|M.Sc Student||Arad Maya|
|Subject||Generalized and Sympathetic Measures of Arousal Represent|
Different Cognitive Strategies
|Department||Department of Industrial Engineering and Management||Supervisor||Professor Eldad Yechiam|
|Full Thesis text|
The present study investigated the possibility of tradeoff between generalized autonomic arousal and sympathetic arousal. In Experiments 1 and 2 the participants Heart Rate (HR) and Peripheral Arterial Tone (PAT) were examined during the performance of two variants of a Go/No-Go task. Pat is considered to be a relatively pure measure of sympathetic arousal while HR is a commonly used general index influenced by both sympathetic and parasympathetic nervous systems activation. In both studies the measures tended to be consistent within each participant. However, as predicted by the notion of Individual Response Specificity, across individuals there was a negative correlation between the two measures. According to this approach individual tend to have a typical autonomic response that is more elevated than other responses across diverse conditions. Moreover, the two measures exhibited different temporal behavior with PAT remaining relatively stable throughout the task, while Heart Rate showed a gradual decrease. An analysis of a dataset of trainees practicing a 3-D puzzle showed the same pattern of associations between PAT and Heart Rate.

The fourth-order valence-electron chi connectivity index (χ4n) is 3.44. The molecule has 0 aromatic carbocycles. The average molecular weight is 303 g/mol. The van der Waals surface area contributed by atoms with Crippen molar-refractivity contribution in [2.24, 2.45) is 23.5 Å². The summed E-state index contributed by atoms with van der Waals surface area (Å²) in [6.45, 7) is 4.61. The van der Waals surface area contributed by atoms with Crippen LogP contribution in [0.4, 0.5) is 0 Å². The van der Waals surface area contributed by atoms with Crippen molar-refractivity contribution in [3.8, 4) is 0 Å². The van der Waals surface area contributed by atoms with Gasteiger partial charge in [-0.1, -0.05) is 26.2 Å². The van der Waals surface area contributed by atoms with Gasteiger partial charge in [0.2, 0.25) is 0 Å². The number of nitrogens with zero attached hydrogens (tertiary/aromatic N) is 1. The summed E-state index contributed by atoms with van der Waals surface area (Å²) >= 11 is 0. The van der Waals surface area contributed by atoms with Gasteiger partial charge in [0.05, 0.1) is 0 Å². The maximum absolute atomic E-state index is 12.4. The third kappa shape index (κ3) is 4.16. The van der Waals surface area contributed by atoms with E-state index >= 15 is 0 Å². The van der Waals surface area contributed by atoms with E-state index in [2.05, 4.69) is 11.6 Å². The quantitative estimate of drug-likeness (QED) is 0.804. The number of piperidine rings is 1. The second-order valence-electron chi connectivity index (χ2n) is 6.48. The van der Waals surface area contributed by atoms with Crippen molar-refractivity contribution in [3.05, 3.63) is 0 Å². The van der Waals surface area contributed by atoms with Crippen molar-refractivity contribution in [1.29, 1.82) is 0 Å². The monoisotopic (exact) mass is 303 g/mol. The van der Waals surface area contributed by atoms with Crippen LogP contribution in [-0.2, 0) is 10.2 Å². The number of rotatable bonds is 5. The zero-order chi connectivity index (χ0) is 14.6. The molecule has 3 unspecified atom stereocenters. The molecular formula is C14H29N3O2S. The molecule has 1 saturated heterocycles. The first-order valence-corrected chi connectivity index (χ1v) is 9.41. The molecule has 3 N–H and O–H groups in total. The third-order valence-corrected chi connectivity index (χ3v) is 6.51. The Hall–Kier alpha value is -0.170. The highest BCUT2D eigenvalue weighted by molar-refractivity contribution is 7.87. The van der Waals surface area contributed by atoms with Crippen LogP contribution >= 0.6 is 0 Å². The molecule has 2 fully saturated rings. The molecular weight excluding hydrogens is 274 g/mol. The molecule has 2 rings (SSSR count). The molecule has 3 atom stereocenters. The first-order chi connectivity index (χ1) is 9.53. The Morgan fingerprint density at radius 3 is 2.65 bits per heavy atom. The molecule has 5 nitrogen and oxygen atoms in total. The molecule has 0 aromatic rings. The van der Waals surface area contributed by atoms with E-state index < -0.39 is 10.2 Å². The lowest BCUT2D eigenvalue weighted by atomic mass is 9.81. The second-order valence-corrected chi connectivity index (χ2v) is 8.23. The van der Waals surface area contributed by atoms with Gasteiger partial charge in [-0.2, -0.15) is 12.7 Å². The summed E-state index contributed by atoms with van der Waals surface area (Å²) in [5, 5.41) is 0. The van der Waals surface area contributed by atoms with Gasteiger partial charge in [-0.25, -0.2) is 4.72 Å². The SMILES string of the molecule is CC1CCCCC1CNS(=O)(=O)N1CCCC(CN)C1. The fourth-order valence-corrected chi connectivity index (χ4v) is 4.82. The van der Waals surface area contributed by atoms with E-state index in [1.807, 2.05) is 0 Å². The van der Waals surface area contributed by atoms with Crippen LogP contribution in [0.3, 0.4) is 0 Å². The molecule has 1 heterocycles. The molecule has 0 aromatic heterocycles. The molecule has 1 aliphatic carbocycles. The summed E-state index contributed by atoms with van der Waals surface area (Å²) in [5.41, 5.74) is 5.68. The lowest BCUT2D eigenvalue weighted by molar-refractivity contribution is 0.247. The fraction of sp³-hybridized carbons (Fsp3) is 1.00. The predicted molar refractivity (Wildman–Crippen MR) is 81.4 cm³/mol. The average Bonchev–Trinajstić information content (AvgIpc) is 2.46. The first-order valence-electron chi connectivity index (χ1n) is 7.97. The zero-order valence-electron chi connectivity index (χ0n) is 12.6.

Additionally, each measure had a different correlation with the performance indices, suggesting that the sympathetic and parasympathetic branches of the Autonomic Nervous System (ANS) modulate different cognitive strategies. Specifically, in Experiment 2, the PAT index reflected a cautious and conservative strategy (reflected by more misses and less false alarms) while Heart Rae was associated with lower overall sensitivity (reflected by less hits and more false alarms).
These results challenge the view that measures of the autonomic nervous system are indicators of the same psychological construct.